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Sidney Lumet

Page history last edited by TJ Rivas 11 years, 11 months ago

 

         
         
         
         
         

 

 

Beginning his career as an off-Broadway director, expanding into television direction, then finally claiming his place in the world of theatrical cinema, Sidney Lumet is one of the most prolific directors of his time.

 

Lumet's first motion picture is the widely known, arguably most famous 12 Angry Men (1957), of which film historian Stephen Bowles says ". . . [12 Angry Men] was an auspicious beginning for Lumet. It was a critical and commercial success and established Lumet as a director skilled at adapting theatrical properties to motion pictures." True to Bowel's claim, Lumet's talent is not only evident when one considers the overall mise en scene of the film, but specifically in the efficiently concentrated performances of the film's cast.

 

The film earned three Academy Award nominations, including Best Director for Lumet, as well as brought significant recognition to the director's name and style of filming, which consists of lengthy tracking shots, and invasive close-ups which manage to properly convey the arid atmosphere of the room the jury inhabits, as well as the idiosyncratic frustrations exhibited by each member throughout the film.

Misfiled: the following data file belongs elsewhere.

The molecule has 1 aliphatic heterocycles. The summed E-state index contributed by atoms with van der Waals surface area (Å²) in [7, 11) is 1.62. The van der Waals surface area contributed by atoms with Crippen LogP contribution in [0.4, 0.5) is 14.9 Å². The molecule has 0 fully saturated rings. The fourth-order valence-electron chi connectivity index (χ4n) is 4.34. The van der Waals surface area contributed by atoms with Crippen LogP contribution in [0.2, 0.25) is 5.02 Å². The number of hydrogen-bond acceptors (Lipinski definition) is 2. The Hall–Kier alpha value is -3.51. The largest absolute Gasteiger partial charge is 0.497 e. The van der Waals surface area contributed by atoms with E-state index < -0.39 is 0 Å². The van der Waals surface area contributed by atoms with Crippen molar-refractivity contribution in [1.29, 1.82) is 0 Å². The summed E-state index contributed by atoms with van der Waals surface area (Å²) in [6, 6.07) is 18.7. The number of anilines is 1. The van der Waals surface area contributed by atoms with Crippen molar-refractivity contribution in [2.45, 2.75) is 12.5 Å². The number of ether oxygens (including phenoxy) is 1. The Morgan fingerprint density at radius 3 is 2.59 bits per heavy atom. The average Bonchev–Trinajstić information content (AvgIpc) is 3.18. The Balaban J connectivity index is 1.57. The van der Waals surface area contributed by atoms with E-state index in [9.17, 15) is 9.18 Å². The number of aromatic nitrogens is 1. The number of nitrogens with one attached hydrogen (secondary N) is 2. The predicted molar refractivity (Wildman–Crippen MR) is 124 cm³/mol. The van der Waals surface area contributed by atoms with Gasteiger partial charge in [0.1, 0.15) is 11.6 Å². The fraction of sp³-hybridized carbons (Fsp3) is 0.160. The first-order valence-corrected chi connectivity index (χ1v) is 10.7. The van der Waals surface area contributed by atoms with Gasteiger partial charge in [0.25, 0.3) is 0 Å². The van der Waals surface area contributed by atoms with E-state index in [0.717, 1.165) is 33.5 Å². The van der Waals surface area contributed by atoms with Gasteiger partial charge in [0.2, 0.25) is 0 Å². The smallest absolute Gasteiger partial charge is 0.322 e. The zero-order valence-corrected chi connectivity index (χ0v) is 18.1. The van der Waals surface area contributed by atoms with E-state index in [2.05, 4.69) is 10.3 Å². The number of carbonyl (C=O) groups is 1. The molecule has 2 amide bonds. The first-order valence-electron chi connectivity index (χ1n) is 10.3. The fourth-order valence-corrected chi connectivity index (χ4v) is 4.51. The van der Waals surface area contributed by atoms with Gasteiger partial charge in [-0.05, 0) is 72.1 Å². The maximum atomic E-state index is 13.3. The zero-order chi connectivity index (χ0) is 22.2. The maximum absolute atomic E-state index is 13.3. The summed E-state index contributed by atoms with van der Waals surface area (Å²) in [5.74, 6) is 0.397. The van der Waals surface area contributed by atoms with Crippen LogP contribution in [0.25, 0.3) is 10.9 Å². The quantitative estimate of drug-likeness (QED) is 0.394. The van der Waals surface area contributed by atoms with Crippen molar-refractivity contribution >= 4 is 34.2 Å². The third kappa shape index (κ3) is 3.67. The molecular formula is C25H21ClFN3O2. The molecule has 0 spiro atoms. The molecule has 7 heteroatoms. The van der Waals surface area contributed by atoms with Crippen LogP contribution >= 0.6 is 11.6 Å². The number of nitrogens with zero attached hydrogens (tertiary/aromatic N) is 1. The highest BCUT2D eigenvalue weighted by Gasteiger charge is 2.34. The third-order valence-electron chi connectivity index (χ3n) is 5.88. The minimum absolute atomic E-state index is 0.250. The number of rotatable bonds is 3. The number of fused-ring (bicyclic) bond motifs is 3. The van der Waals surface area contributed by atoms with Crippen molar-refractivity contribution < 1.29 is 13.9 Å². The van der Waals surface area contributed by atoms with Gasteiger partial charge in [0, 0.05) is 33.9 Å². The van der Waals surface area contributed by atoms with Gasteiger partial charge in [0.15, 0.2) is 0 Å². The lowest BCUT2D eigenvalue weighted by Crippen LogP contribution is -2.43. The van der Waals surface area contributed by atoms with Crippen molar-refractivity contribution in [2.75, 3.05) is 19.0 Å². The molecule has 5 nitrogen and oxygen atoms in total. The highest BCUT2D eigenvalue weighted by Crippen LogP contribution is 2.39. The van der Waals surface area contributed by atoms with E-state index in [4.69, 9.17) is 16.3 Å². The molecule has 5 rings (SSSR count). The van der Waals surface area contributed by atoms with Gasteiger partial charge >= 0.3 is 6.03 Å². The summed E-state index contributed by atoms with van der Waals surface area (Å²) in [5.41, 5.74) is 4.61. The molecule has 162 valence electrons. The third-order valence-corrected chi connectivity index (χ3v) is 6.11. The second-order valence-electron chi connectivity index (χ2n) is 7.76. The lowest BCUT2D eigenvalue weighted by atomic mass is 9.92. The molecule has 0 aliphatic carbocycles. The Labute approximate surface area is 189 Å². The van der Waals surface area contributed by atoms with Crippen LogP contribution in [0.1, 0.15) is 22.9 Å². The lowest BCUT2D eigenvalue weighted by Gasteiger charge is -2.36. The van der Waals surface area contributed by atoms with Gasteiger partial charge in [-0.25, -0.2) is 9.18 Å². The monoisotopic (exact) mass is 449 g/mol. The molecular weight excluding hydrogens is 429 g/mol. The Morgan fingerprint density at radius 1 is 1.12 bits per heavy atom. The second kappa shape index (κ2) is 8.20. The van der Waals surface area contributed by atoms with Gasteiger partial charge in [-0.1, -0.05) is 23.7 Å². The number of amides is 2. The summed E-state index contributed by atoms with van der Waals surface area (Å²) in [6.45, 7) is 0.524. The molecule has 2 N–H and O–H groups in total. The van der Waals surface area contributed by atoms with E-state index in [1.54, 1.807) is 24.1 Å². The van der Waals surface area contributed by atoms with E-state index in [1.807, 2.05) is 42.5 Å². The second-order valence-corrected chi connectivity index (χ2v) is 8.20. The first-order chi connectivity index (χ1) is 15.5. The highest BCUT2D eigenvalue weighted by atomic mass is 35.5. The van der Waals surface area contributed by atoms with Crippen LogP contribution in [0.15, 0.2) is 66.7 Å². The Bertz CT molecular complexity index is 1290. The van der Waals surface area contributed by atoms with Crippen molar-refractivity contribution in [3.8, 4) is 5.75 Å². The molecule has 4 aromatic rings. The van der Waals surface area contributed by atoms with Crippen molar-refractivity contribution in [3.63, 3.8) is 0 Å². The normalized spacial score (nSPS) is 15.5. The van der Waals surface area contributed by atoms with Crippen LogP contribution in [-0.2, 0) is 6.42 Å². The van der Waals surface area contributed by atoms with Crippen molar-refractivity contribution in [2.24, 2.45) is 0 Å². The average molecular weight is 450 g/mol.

[clip of lengthy tracking shot scene]

 

Notice that the above scene was filmed in a single shot. This is not only remarcable in terms of camera movement, but also in terms of the acting. Notice how each jury member exhibits traits specific to their particular character - even if they are not the primary focus of the shot. 

 

After acheiving recognition with 12 Angry Men, Lumet went on to film many (over 50) movies, including 1975's Dog Day Afternoon and 1997's Night Falls on Manhattan. In 2005, he won an Academy Award for Lifetime Acheivement, citing his "brilliant services to screenwriters, performers, and the art of the motion picture." If you would like to view a complete collection of his works please click here.

 

   

"My job is to care about and be responsible for every frame of every movie I make. I know that all over the world there are young people borrowing from relatives and saving their allowances to buy their first cameras and put together their first student movies, some of them dreaming of becoming famous and making a fortune. But a few are dreaming of finding out what matters to them, of saying to themselves and to anyone who will listen, 'I care.' A few of them want to make good movies."

-Sidney Lumet

 
 

 

 

 

 

 

 

 

 

 

 

 

 

 

 

 

 

 

 

 

 

 

 

 

 

 

 

 

 

 

 

 

 

 

 

 

 

 

 

 

 

 

Mast, Gerald, and Kawin, Bruce F. A Short History of the Movies (2006) Pearson Education, Inc. 538 [1]

Siegel, Scott and Barbara. The Encyclopedia of Hollywood (2004) Checkmark Books, 256 [2]

Comments (1)

Sean Desilets said

at 10:16 pm on Oct 28, 2009

* Is layout good? Need opinions.
* Needs some work on themes and ideas that interest Lumet (who's still making films), and some more about his style. I think of him less as a tracking-shot kind of guy--less a technician--than a director of excellent performances (from men, anyway); he also has a great sense of locations
* Needs to be situated in film history a bit more.

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